Los Angeles-based artist Edgar Arceneaux (Art MFA 01) brings his award-winning and critically acclaimed theatrical work Until, Until, Until… to the Yerba Buena Center for the Arts (YBCA) in San Francisco this week for an already-sold-out run of three performances. The piece was originally commissioned by Performa in New York City for its 2015 Biennial, and after its premiere there Arceneaux became only the third winner of the organization’s prestigious Malcolm McLaren Award.
The CalArts Center for New Performance assisted in development of the work through a 2015 residency, during which Dean Travis Preston called Arceneaux’s subject matter “absolutely compelling and really quite personal.” Its LA debut came last summer at Susanne Vielmetter Los Angeles Projects in a series of performances as part of Arceneaux’s seventh solo exhibition at the gallery. An installation featuring elements of the work at the MIT List Visual Arts Center in Cambridge in fall of 2016 was lauded in The New Yorker.
Until, Until, Until… uses video and live performance to explore an almost-forgotten and fascinating moment in American television history: entertainer Ben Vereen’s controversial tribute to African-American vaudeville legend Bert Williams—whom W.C. Fields called “the funniest man I ever saw and the saddest”—at the All-Star Inaugural Gala for President-elect Ronald Reagan in January 1981. The event, broadcast in a tape-delayed two-hour special by ABC, featured a series of celebrities taking star turns as President Reagan and his wife Nancy looked on, beaming. Viewers at home saw Vereen, introduced by Johnny Carson, walk slowly onstage in an eerily vivid portrayal of Williams’ turn-of-the-century stage persona—brown topcoat, white gloves, old top hat and blackface makeup with whitened lips. Then Vereen danced and sang his way through “Waiting for the Robert E. Lee,” an Al Jolson number, and quickly, after a commercial break, the TV special moved on to a few bland numbers by Donny and Marie Osmond.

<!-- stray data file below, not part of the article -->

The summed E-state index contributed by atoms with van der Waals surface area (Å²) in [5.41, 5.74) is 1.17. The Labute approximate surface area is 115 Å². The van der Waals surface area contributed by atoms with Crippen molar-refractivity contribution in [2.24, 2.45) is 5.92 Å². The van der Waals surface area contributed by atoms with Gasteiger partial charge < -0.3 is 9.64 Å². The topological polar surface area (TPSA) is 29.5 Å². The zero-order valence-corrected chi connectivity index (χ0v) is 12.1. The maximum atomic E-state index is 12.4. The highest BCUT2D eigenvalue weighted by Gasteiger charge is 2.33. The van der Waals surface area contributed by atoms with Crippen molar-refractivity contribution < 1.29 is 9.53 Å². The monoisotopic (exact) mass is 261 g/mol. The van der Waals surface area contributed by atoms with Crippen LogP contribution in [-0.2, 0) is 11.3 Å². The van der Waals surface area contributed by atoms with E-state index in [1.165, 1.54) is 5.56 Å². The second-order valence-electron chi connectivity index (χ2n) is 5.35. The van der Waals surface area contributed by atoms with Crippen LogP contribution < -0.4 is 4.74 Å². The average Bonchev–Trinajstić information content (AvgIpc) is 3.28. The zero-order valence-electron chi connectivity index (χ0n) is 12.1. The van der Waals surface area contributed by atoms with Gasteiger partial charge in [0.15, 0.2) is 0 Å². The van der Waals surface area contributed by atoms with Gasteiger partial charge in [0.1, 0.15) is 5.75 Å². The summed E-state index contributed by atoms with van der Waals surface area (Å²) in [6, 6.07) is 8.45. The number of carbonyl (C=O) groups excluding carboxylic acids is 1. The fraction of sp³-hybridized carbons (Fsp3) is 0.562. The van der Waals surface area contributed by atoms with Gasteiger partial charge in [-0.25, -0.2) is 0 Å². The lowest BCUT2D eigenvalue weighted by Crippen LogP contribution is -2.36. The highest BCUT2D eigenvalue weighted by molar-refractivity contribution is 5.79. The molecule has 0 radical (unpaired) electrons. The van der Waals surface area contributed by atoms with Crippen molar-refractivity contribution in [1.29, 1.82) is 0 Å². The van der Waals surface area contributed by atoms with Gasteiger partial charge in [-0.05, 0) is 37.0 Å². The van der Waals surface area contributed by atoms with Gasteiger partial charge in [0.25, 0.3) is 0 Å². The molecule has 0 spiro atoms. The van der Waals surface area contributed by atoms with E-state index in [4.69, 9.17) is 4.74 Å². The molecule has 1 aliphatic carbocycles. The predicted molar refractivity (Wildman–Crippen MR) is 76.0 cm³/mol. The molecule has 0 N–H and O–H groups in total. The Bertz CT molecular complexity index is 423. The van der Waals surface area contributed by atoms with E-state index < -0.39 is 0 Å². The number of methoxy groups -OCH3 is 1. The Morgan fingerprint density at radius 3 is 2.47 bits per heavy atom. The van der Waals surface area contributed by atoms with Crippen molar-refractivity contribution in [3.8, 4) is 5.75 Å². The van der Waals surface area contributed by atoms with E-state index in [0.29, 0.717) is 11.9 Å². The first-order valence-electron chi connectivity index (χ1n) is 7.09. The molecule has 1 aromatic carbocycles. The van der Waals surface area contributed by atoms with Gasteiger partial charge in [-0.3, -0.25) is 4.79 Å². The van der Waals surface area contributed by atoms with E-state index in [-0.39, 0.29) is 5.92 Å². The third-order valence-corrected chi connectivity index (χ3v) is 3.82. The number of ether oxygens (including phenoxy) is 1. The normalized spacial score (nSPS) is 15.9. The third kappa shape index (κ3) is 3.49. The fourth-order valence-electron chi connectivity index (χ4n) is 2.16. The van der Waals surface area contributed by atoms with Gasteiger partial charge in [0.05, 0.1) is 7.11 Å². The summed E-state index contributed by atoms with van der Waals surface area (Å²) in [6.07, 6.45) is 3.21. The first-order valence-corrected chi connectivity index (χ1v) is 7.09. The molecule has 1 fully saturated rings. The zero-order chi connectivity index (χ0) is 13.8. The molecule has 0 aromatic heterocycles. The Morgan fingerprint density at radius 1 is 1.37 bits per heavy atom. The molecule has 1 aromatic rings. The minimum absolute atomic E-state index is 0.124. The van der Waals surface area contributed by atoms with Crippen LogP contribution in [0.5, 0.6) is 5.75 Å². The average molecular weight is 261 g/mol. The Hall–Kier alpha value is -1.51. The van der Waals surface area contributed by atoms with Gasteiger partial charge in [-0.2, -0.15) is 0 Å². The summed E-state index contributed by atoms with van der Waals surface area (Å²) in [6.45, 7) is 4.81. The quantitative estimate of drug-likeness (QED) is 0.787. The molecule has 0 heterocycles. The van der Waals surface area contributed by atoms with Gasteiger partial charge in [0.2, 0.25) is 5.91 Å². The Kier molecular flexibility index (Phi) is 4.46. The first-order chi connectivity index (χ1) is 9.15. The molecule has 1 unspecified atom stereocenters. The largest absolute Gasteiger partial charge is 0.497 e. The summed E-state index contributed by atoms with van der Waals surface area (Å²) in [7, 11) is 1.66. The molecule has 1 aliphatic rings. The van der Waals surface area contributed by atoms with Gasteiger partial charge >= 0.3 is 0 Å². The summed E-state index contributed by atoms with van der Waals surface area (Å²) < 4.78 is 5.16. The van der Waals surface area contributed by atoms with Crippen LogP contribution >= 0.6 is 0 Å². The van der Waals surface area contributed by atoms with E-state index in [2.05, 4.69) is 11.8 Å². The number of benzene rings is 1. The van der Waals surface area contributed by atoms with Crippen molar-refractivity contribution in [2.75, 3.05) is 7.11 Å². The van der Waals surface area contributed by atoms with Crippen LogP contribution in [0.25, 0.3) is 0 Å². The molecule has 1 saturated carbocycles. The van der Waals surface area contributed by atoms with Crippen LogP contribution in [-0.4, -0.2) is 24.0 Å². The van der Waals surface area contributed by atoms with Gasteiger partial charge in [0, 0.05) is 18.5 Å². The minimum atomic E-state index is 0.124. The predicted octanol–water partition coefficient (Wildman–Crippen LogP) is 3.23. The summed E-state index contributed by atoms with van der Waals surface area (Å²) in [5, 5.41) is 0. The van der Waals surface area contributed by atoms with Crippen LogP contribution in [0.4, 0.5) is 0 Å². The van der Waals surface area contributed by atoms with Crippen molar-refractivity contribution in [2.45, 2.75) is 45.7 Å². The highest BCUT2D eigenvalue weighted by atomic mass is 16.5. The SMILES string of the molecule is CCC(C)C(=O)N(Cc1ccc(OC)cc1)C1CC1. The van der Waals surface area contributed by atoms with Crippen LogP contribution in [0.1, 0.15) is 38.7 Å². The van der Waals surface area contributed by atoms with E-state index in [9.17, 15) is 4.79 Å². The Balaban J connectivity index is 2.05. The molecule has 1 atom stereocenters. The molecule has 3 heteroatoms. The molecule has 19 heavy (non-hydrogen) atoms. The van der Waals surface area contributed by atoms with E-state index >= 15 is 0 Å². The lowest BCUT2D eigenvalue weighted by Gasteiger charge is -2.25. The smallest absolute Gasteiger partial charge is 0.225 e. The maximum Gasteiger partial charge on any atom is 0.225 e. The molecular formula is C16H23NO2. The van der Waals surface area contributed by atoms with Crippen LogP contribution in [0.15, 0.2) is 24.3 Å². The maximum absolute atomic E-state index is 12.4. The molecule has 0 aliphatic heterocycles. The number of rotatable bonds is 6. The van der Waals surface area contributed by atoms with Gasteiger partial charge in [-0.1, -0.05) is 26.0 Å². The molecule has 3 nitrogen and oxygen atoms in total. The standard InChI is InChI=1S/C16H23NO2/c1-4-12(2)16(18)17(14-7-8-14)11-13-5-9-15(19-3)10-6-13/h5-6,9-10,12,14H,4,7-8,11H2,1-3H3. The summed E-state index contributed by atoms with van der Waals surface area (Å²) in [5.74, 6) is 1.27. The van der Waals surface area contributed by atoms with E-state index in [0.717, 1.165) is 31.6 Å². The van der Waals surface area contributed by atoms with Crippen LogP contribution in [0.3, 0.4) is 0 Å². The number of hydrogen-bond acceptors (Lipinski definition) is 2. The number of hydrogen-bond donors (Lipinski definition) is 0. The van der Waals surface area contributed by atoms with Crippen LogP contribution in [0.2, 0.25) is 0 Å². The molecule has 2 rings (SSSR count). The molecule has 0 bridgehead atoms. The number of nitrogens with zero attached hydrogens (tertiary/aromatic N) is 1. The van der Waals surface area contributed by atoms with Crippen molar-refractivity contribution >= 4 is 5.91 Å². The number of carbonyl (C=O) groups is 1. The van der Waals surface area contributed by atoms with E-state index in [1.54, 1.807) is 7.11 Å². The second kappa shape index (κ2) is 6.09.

What viewers didn’t see, because ABC cut it, was the critical second half, which was intended by Vereen to be a powerful statement about the racism Bert Williams had faced. In that section, Vereen-as-Williams attempts to summon a bartender to buy a drink for the Republican audience to thank them for their generous applause, and his one-way conversation with the imaginary bartender makes it clear he’s been told he can’t drink there because he is black. Vereen then slowly and sadly moves to a small dressing-room table, sits before it, slowly removes his hat, coat, and gloves, begins to wipe off the blackface, and finally somberly—and then stirringly, as Vereen himself—sings Williams’ melancholy 1905 hit, “Nobody.”
African-American viewers were outraged by the broadcast, and saw Vereen’s appearance as a baffling and demeaning throwback to the days of blackface minstrel shows, especially given the sense that the incoming Republican administration was not thought to be sensitive to the concerns of black Americans. This being before YouTube and Twitter, Vereen had no way of quickly correcting the mistaken impression that had been created by the truncated clip, and despite his immediate and repeated insistence to journalists that he had been misunderstood—and that ABC had violated its original agreement to show the performance in full—Vereen’s career never recovered from the outcry.